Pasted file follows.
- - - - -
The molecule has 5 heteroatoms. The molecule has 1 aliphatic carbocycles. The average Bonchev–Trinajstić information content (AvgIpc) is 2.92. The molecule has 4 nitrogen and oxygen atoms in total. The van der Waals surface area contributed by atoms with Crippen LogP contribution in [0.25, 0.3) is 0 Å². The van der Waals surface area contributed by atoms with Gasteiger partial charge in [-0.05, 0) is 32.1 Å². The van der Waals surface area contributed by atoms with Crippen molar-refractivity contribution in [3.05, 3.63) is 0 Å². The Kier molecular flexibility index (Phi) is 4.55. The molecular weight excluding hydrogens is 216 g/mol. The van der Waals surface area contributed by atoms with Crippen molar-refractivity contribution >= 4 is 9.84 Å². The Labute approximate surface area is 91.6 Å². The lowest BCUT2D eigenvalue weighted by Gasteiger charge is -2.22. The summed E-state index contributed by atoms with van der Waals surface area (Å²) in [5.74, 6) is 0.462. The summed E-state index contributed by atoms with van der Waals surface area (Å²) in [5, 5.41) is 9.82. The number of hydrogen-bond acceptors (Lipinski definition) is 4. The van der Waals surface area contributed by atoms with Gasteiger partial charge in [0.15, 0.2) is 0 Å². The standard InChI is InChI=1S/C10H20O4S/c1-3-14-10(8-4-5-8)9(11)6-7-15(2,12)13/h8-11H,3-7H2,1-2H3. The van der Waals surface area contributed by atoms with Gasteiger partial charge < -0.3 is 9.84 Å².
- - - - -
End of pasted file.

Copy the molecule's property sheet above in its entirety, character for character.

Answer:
The molecule has 5 heteroatoms. The molecule has 1 aliphatic carbocycles. The average Bonchev–Trinajstić information content (AvgIpc) is 2.92. The molecule has 4 nitrogen and oxygen atoms in total. The van der Waals surface area contributed by atoms with Crippen LogP contribution in [0.25, 0.3) is 0 Å². The van der Waals surface area contributed by atoms with Gasteiger partial charge in [-0.05, 0) is 32.1 Å². The van der Waals surface area contributed by atoms with Crippen molar-refractivity contribution in [3.05, 3.63) is 0 Å². The Kier molecular flexibility index (Phi) is 4.55. The molecular weight excluding hydrogens is 216 g/mol. The van der Waals surface area contributed by atoms with Crippen molar-refractivity contribution >= 4 is 9.84 Å². The Labute approximate surface area is 91.6 Å². The lowest BCUT2D eigenvalue weighted by Gasteiger charge is -2.22. The summed E-state index contributed by atoms with van der Waals surface area (Å²) in [5.74, 6) is 0.462. The summed E-state index contributed by atoms with van der Waals surface area (Å²) in [5, 5.41) is 9.82. The number of hydrogen-bond acceptors (Lipinski definition) is 4. The van der Waals surface area contributed by atoms with Gasteiger partial charge in [0.15, 0.2) is 0 Å². The standard InChI is InChI=1S/C10H20O4S/c1-3-14-10(8-4-5-8)9(11)6-7-15(2,12)13/h8-11H,3-7H2,1-2H3. The van der Waals surface area contributed by atoms with Gasteiger partial charge < -0.3 is 9.84 Å².